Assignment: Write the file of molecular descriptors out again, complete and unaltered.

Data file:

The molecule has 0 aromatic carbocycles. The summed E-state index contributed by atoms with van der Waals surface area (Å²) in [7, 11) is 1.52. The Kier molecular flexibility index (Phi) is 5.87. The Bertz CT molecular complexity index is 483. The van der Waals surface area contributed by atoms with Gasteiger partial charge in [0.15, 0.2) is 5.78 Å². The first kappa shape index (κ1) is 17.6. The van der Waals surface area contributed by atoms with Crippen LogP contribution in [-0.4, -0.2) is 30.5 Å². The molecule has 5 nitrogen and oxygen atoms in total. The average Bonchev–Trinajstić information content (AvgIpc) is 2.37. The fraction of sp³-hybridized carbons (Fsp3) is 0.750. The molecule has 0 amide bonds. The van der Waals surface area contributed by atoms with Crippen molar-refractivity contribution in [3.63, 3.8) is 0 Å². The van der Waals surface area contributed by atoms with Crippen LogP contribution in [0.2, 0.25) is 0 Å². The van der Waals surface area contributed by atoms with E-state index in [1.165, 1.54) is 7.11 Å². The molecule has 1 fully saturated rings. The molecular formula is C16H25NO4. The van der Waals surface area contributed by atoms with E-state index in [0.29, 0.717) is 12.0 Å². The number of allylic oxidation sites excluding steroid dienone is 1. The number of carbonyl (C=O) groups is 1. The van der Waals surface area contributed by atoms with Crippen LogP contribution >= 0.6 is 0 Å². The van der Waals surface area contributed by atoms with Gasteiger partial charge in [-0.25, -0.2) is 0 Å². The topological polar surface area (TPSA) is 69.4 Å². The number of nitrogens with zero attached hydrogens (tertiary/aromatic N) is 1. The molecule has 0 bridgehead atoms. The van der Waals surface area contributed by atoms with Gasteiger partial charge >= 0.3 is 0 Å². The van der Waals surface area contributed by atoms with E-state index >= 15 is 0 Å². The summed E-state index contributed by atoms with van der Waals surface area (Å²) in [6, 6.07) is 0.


The molecule has 0 aromatic carbocycles. The summed E-state index contributed by atoms with van der Waals surface area (Å²) in [7, 11) is 1.52. The Kier molecular flexibility index (Phi) is 5.87. The Bertz CT molecular complexity index is 483. The van der Waals surface area contributed by atoms with Gasteiger partial charge in [0.15, 0.2) is 5.78 Å². The first kappa shape index (κ1) is 17.6. The van der Waals surface area contributed by atoms with Crippen LogP contribution in [-0.4, -0.2) is 30.5 Å². The molecule has 5 nitrogen and oxygen atoms in total. The average Bonchev–Trinajstić information content (AvgIpc) is 2.37. The fraction of sp³-hybridized carbons (Fsp3) is 0.750. The molecule has 0 amide bonds. The van der Waals surface area contributed by atoms with Crippen molar-refractivity contribution in [3.63, 3.8) is 0 Å². The van der Waals surface area contributed by atoms with Crippen LogP contribution in [0.2, 0.25) is 0 Å². The van der Waals surface area contributed by atoms with E-state index in [1.165, 1.54) is 7.11 Å². The molecule has 1 fully saturated rings. The molecular formula is C16H25NO4. The van der Waals surface area contributed by atoms with E-state index in [0.29, 0.717) is 12.0 Å². The number of allylic oxidation sites excluding steroid dienone is 1. The number of carbonyl (C=O) groups is 1. The van der Waals surface area contributed by atoms with Crippen LogP contribution >= 0.6 is 0 Å². The van der Waals surface area contributed by atoms with Gasteiger partial charge in [-0.25, -0.2) is 0 Å². The topological polar surface area (TPSA) is 69.4 Å². The number of nitrogens with zero attached hydrogens (tertiary/aromatic N) is 1. The molecule has 0 bridgehead atoms. The van der Waals surface area contributed by atoms with Gasteiger partial charge >= 0.3 is 0 Å². The van der Waals surface area contributed by atoms with E-state index >= 15 is 0 Å². The summed E-state index contributed by atoms with van der Waals surface area (Å²) in [6, 6.07) is 0.